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Stop smoking support - who can help?

Quitting smoking will have huge benefits for your health, but the process of ditching cigarettes for good isn’t an easy task. Luckily, there is plenty of help out there to help you through these trying times, so that you can stay on track and lead a happy, smoke-free life.

Seeking help is nothing to be ashamed of, and it can even increase your chances of successfully quitting. In fact, the National Centre for Smoking Cessation and Training (NCSCT) have revealed that using smoke stop services can be three times as effective than trying to stop smoking alone.

“But who will help me?” You ask. Well, in this article we’ll take you through the different options you have when it comes to accessing the right stop smoking support. We understand that everyone is unique and different approaches will work for different people. For example, whilst some people may thrive from being a part of a community group and sharing their experiences, others may prefer one-to-one sessions.

Now, let’s explore your options…

Where to get help to quit smoking

1. A professional health advisor or coach

Health professionals (such as the lovely team of qualified advisors and coaches here at LiveWell Dorset) offer behavioural support to help increase your motivation to quit smoking for good. They’ll offer you advice such as how to navigate your way around triggering situations and develop a practical strategy for you moving forward to keep you on track.

According to Jennifer Percival, a stop smoking advisor who also trains others, people that see a health advisor will make it through the first month of supportive sessions without smoking a cigarette (NiQuitin).

You can find both one-to-one and group sessions and there’s also drop-in sessions available by some advisors so you can get help at a time that’s convenient to you. Quitting smoking can be a personal matter, and you may feel that you’d rather have one-to-one support to limit your social interactions. However, it’s worth noting the benefits of group support:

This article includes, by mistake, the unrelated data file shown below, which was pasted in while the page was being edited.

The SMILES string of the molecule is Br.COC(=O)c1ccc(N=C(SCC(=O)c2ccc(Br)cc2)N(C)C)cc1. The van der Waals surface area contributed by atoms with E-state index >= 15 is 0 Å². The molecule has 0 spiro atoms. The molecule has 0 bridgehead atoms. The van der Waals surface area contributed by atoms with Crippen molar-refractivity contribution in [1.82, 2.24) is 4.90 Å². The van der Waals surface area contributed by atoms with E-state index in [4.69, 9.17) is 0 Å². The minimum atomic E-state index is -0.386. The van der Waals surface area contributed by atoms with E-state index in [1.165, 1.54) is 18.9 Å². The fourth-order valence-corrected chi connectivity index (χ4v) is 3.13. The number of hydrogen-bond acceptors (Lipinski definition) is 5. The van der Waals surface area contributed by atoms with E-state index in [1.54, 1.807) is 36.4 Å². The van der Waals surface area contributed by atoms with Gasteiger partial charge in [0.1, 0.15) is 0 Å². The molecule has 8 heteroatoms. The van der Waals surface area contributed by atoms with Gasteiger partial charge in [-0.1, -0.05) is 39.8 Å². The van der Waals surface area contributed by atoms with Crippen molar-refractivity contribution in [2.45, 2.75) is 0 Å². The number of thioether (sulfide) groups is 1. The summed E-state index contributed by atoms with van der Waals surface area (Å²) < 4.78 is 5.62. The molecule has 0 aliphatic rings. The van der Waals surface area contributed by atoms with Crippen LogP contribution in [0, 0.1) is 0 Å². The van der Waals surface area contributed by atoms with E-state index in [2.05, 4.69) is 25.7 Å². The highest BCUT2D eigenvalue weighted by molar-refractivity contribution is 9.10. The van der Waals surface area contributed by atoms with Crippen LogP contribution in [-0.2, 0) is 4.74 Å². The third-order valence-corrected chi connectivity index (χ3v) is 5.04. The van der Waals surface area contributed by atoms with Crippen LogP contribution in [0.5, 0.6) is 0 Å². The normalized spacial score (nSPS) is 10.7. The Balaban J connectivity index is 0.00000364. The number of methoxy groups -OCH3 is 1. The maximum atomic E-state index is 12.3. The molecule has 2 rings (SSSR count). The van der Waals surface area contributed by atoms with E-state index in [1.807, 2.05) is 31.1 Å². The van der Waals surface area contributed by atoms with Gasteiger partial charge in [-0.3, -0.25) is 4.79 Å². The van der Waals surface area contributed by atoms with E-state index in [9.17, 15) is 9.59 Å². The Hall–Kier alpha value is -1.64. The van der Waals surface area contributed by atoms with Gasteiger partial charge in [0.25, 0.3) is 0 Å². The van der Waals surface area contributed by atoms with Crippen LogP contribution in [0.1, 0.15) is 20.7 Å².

• You’ll be kept motivated and have people to check-in with.
  • You’ll meet other like-minded people who you can relate to. Others in the group may have similar stories to you and you might find this familiarity comforting.
  • You’ll learn more about the social, mental and physical aspects of smoking on yourself and others in the group. 
  • You’ll all be able to share helpful tips and strategies for quitting.

When speaking to a healthcare advisor, you can expect to talk about your smoking habits and your reasons for quitting. You can also discuss any previous attempts you made at quitting so they can help you to pinpoint what went wrong and what you can try this time around. 

You may also be offered a breath test to show you what the level of carbon monoxide (the harmful gas found in cigarette smoke) there is in your body. Whatever the outcome, quitting smoking will be your decision and you’ll have the choice as to whether you commit to an action plan. 

2. Your local GP

GPs are often a first point of contact for smokers, and some GPs may advise smokers to consider quitting smoking for their health after assessment. Findings in YouGov data highlighted that 53% of survey respondents who smoked said they’d take action to cut down on their smoking if their GP advised them to, so, speaking to your GP about your health could be the confirmation you need that it’s time to quit.

With smokers visiting their GP 35% more than non-smokers (GOV.UK) due to health issues, GPs will often highlight the evidence-based advantages of quitting smoking to help smokers make an informed decision about quitting and how they will go about it. Your local GP can signpost you to the right support or smoking aids.

3. Community pharmacists

Pharmacies have always played an important role in local communities to offer advice and practically support those in need of medical help. Traditionally, community pharmacies have acted as chemists, dispensing prescriptions which had been written by doctors. Now, their role is different. Community pharmacists also offer clinical services alongside dispensing prescriptions, and they’ll usually have a private consultation area so you can have conversations with them about your personal health.

In terms of accessibility, there are over 11,600 community pharmacies in the UK, giving people easy access to their informal healthcare services.

Hospitals will also work with community pharmacies, referring patients who have begun receiving support to stop smoking whilst in hospital so that they can continue their treatment with ease once they’re back home. Treatment options can include behavioural support through private consultations as well as Nicotine Replacement Therapy (NRT), usually as part of a 12 week programme. 

You can receive this service in addition to smoking cessation services which can be accessed through self-referral, your GP or local pharmacies. 

4. Smoke-stop helplines